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  1. #1
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    Default Trying to match timber on Japanese tea ceremony table

    Hi! I wasn't sure if this should have gone in "restoration" or "timber", but I felt this was probably more appropriate. Yesterday I picked up this Japanese tea ceremony table from the tip shop. $15 later and I'm figuring out how to replace the missing panel on the right hand side. I've googled these tables and it seems that the missing panel is supposed to be solid, unlike the "drainer" panel on the left. The supporting timber/rebates on the right hand side are shallower than the left, but there may have been a missing metal drip tray that fitted under the left panel. Anyway,..I'm trying to match the timber. This feels like a hand-rubbed oil finish over a sanding sealer as there's no pore marks visible at all, so I don't think there's been any stain or coloring added. What timber do you think this is?....
    IMG_2354_small.jpgIMG_2356_small.jpgIMG_2359_small.jpgIMG_2360_small.jpgIMG_2353_small.jpg

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  3. #2
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    If it is truly old ( impossible to tell without seeing it ) it could one of many timbers used in Japan, and is most likely stained and finished with the Japanese version of shellac, in a process similar to what we refer to as french polishing
    if it is a modern item it is most likely Lacquered.

  4. #3
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    Hi China! I don't think there's that much age to it. The Japanese characters are routed deep and accurate - probably CNC routed. But I think you might be right about the finish,....looking a bit closer, the finish looks a bit more "thick" on spots than an oil finish.

  5. #4
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    The second pic looks a lot like rubberwood.

    The characters also look more Chinese than Japanese to me, but I'm no expert on that... It would support the rubberwood theory though

  6. #5
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    The characters are definitely Japanese, meaning some sort of cloud ( auspicious, blessed or good omen - depending on the translation) according to my Japanese speaking and tour guide daughter. If you have no luck with your search she suggests you might like to contact a shop in Surfers called Japanache, which deals in Japanese antiques. www.japanache.com.au to see if they can help. Good luck with your search (and it looks like a really good buy).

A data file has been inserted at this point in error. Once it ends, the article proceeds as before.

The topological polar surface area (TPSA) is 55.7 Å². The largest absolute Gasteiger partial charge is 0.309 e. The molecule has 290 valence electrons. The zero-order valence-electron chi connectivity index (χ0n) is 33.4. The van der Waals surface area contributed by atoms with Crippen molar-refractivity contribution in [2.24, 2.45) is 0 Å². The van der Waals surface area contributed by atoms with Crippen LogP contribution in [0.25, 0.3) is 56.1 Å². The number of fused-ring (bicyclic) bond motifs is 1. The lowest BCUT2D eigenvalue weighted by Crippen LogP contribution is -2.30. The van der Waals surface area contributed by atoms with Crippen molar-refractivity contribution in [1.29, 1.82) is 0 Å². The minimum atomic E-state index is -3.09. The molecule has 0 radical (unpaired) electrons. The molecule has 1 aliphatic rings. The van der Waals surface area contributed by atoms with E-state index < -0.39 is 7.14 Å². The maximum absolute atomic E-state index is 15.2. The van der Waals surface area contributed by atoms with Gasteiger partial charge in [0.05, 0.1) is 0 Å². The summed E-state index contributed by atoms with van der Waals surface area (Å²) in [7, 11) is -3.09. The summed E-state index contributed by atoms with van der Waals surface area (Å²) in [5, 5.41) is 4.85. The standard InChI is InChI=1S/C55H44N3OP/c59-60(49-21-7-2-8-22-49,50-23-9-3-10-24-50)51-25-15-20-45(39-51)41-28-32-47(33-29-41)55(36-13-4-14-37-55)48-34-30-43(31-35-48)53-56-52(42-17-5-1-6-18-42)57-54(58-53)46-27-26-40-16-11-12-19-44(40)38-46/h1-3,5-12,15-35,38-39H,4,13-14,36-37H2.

7. #6
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    I also thought rubberwood as soon as I saw it. With a deep stain.
    Can you see a bit where the finish has chipped off, or maybe never been stained. Is it a boney looking white timber ? Photo?

    The finish looks like a sprayed industrial lacquer, the same as 90% of modern furniture, Western or Eastern.
    Apologies for unnoticed autocomplete errors.

  8. #7
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    Quote Originally Posted by Gary H View Post
    The characters are definitely Japanese, meaning some sort of cloud ( auspicious, blessed or good omen - depending on the translation) according to my Japanese speaking and tour guide daughter. If you have no luck with your search she suggests you might like to contact a shop in Surfers called Japanache, which deals in Japanese antiques. www.japanache.com.au to see if they can help. Good luck with your search (and it looks like a really good buy).
    I think it was a stunning buy. I was amazed that no-one else had noticed it sitting under the table.

  9. #8